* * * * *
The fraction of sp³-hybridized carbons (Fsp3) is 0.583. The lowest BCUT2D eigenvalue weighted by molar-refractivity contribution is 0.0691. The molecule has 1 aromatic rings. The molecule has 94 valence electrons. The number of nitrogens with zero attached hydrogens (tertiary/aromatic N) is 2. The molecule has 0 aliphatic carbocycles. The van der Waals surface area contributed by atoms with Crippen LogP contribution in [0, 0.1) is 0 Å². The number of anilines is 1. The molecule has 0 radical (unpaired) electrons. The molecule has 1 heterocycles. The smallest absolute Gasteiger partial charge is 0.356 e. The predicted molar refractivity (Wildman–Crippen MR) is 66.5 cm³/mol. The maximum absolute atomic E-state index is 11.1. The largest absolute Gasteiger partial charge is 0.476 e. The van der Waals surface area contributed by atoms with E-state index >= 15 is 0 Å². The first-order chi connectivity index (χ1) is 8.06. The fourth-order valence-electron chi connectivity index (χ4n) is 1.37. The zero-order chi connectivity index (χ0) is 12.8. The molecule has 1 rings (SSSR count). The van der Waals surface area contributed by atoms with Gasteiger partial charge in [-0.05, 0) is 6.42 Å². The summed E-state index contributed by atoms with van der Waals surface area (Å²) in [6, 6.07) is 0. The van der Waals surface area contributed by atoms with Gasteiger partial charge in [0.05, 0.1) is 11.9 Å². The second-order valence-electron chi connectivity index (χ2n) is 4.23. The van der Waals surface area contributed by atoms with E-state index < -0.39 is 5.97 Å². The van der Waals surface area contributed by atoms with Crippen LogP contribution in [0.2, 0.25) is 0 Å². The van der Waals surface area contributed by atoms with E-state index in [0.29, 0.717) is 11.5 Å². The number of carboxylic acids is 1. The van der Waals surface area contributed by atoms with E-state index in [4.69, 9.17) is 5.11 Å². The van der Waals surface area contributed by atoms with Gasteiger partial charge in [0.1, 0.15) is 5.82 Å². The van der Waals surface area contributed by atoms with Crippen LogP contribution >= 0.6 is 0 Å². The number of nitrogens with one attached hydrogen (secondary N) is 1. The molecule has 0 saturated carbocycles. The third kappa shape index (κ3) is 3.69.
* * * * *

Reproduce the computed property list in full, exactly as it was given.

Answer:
The fraction of sp³-hybridized carbons (Fsp3) is 0.583. The lowest BCUT2D eigenvalue weighted by molar-refractivity contribution is 0.0691. The molecule has 1 aromatic rings. The molecule has 94 valence electrons. The number of nitrogens with zero attached hydrogens (tertiary/aromatic N) is 2. The molecule has 0 aliphatic carbocycles. The van der Waals surface area contributed by atoms with Crippen LogP contribution in [0, 0.1) is 0 Å². The number of anilines is 1. The molecule has 0 radical (unpaired) electrons. The molecule has 1 heterocycles. The smallest absolute Gasteiger partial charge is 0.356 e. The predicted molar refractivity (Wildman–Crippen MR) is 66.5 cm³/mol. The maximum absolute atomic E-state index is 11.1. The largest absolute Gasteiger partial charge is 0.476 e. The van der Waals surface area contributed by atoms with E-state index >= 15 is 0 Å². The first-order chi connectivity index (χ1) is 8.06. The fourth-order valence-electron chi connectivity index (χ4n) is 1.37. The zero-order chi connectivity index (χ0) is 12.8. The molecule has 1 rings (SSSR count). The van der Waals surface area contributed by atoms with Gasteiger partial charge in [-0.05, 0) is 6.42 Å². The summed E-state index contributed by atoms with van der Waals surface area (Å²) in [6, 6.07) is 0. The van der Waals surface area contributed by atoms with Gasteiger partial charge in [0.05, 0.1) is 11.9 Å². The second-order valence-electron chi connectivity index (χ2n) is 4.23. The van der Waals surface area contributed by atoms with E-state index < -0.39 is 5.97 Å². The van der Waals surface area contributed by atoms with Crippen LogP contribution in [0.2, 0.25) is 0 Å². The van der Waals surface area contributed by atoms with E-state index in [0.29, 0.717) is 11.5 Å². The number of carboxylic acids is 1. The van der Waals surface area contributed by atoms with E-state index in [4.69, 9.17) is 5.11 Å². The van der Waals surface area contributed by atoms with Gasteiger partial charge in [0.1, 0.15) is 5.82 Å². The van der Waals surface area contributed by atoms with Crippen LogP contribution >= 0.6 is 0 Å². The number of nitrogens with one attached hydrogen (secondary N) is 1. The molecule has 0 saturated carbocycles. The third kappa shape index (κ3) is 3.69.